February 14, 2006
Military Hybrid Vehicles Could Boost Safety, Mobility
By Steven Komarow, USA Today
WASHINGTON — The Pentagon is developing hybrid electric engines for the replacement for the Humvee to extend the vehicle's range and increase its survival on the battlefield.
The Army and Marine Corps are testing research vehicles that combine internal-combustion engines with battery power, a concept becoming popular in civilian cars such as the Toyota Prius.
The interest in hybrid power is part of a broad effort to find new vehicles better suited to fight in wars similar to the conflict in Iraq. In past wars, the military could race ahead and then stop safely behind the front lines to refuel. In Iraq, the war is fought throughout the country, and supply convoys are always at risk. Hybrid vehicles could reduce the number of convoys.
The Army is testing a half-dozen hybrid-electric versions of the Humvee chassis at various testing grounds in the USA.
The Marines are testing a different vehicle called the RST-V (Reconnaissance, Surveillance, Targeting Vehicle), a light truck built by General Dynamics that has an electric motor at each wheel hub.
Though the hub drives have yet to prove they can be durable enough, their design could mean added safety for troops. A motor at each wheel could let the vehicle move even if one wheel is destroyed. Eliminating heavy driveshafts and other components can remove the hazard that occurs when they become projectiles after a vehicle hits a mine or bomb.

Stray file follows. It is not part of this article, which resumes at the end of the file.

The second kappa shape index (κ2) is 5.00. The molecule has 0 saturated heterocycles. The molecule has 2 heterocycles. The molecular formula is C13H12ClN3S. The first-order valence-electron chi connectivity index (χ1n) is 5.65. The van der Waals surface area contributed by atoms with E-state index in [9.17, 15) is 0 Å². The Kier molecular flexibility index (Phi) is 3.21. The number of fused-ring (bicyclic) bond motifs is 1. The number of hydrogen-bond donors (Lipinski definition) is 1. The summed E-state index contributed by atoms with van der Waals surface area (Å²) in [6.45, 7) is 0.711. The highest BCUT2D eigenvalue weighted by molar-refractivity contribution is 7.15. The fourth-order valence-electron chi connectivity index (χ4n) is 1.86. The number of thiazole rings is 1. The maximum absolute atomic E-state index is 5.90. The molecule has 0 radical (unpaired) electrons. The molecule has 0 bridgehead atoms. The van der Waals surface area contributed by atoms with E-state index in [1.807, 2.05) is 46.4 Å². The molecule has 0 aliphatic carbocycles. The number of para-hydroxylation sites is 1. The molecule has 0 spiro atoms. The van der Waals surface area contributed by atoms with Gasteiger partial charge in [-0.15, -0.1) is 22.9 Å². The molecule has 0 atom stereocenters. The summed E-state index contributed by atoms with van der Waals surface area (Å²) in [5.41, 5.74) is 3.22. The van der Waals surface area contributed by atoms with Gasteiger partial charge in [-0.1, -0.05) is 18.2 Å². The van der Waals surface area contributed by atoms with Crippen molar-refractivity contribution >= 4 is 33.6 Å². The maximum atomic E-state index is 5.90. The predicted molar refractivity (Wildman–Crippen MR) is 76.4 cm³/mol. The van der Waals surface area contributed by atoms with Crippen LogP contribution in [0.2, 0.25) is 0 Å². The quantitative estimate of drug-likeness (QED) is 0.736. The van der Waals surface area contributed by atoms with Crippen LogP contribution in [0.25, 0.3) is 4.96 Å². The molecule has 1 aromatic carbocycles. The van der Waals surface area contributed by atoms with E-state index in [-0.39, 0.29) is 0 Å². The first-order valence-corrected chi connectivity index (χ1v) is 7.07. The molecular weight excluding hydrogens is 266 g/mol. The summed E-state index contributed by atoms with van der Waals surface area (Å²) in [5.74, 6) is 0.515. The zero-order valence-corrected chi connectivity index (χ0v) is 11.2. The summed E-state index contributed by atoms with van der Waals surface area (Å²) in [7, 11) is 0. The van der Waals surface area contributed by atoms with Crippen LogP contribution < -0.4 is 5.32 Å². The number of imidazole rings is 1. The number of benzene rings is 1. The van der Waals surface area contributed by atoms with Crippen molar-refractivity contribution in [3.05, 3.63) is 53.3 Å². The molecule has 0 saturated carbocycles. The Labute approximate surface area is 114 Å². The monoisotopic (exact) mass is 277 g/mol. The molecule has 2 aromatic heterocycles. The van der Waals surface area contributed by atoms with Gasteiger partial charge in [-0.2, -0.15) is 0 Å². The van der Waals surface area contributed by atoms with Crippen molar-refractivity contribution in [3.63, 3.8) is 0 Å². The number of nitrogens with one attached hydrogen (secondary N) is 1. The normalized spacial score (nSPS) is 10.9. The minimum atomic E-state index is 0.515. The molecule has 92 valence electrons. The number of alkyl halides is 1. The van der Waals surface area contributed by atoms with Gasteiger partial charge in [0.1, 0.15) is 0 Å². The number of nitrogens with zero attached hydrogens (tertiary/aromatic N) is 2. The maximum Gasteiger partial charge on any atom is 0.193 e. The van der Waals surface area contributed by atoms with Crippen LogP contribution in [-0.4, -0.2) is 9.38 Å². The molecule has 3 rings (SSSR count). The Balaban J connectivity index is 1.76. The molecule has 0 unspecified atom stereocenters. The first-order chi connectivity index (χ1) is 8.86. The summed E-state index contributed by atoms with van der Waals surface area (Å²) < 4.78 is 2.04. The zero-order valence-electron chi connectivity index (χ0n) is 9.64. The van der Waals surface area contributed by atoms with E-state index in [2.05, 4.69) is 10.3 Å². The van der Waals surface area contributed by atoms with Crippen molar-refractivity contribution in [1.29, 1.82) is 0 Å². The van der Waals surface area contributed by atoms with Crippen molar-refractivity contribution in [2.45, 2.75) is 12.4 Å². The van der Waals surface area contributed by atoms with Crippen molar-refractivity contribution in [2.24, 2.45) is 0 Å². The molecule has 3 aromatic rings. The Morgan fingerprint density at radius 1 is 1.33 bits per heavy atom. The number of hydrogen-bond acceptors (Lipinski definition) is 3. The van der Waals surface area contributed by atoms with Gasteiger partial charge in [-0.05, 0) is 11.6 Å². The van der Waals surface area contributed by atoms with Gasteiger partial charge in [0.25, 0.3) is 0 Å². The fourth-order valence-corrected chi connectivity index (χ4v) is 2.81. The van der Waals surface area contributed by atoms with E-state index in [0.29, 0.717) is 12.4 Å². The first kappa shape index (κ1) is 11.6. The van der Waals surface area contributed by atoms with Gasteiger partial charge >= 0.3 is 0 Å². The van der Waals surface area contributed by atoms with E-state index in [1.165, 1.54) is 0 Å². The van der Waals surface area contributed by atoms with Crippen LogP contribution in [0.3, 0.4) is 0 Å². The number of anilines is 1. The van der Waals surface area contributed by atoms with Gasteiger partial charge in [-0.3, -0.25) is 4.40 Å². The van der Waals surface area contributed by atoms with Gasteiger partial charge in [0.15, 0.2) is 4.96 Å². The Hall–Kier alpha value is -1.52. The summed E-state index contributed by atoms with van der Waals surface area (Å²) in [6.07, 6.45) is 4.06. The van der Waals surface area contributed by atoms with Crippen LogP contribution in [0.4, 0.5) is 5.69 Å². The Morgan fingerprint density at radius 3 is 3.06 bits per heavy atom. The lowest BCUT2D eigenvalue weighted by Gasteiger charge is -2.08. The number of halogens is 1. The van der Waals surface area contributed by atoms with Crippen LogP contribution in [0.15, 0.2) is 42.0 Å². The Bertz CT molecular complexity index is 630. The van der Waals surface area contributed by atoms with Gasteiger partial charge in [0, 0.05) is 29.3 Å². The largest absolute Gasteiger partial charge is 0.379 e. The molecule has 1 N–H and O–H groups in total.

General Dynamics' spokesman Pete Keating said the company wants to test the RST-V in Iraq this year, although it hasn't worked out the details with the Marines.
Marine Col. Clarke Lethin, who oversees requirements for future vehicles at the Marine base in Quantico, Va., said hybrids could help the military achieve increased fuel economy. Other potential military advantages include:
Near-silent operation. The vehicles can operate on batteries alone, at least slowly, when troops don't want engine noise giving away their position.
A source of electricity. Instead of towing generators that provide electricity for field command posts, the rechargeable batteries in hybrid vehicles could generate that power. Hybrid batteries are recharged while the vehicle is running off its fuel source.
Acceleration. Army testing last year showed the hybrids were faster than standard Humvees for short bursts of speed.
There are downsides that could delay introduction of the new systems. An Army paper cites problems cooling the hybrid systems, which would be packed inside an armored vehicle in places such as Iraq.
The Pentagon says the production contract for the Humvee replacement will be awarded in 2009, and full production is expected to start in early 2011.
This month, the Army picked International Military and Government LLC and Lockheed Martin to build competing models of the new Humvee.
The Pentagon should have test results by early next year, said Lt. Col. Stuart Rogers, an Army program manager. The results will show military planners the most efficient engines to use in the next Humvee and also heavier trucks.
Rogers said it's too early to determine the cost of the new vehicle; a basic Humvee costs $75,000.
Despite hybrid technology's commercial use, the military still needs to determine how it will withstand battlefield conditions, Rogers said.
The Army and Marines are combining their separate research efforts this year, and the Defense Department will buy a common Humvee replacement for all services, Rogers said.
Hybrid power could eventually be replaced by even more advanced power systems, such as hydrogen fuel cells, according to research at the Army's tank and automotive design division.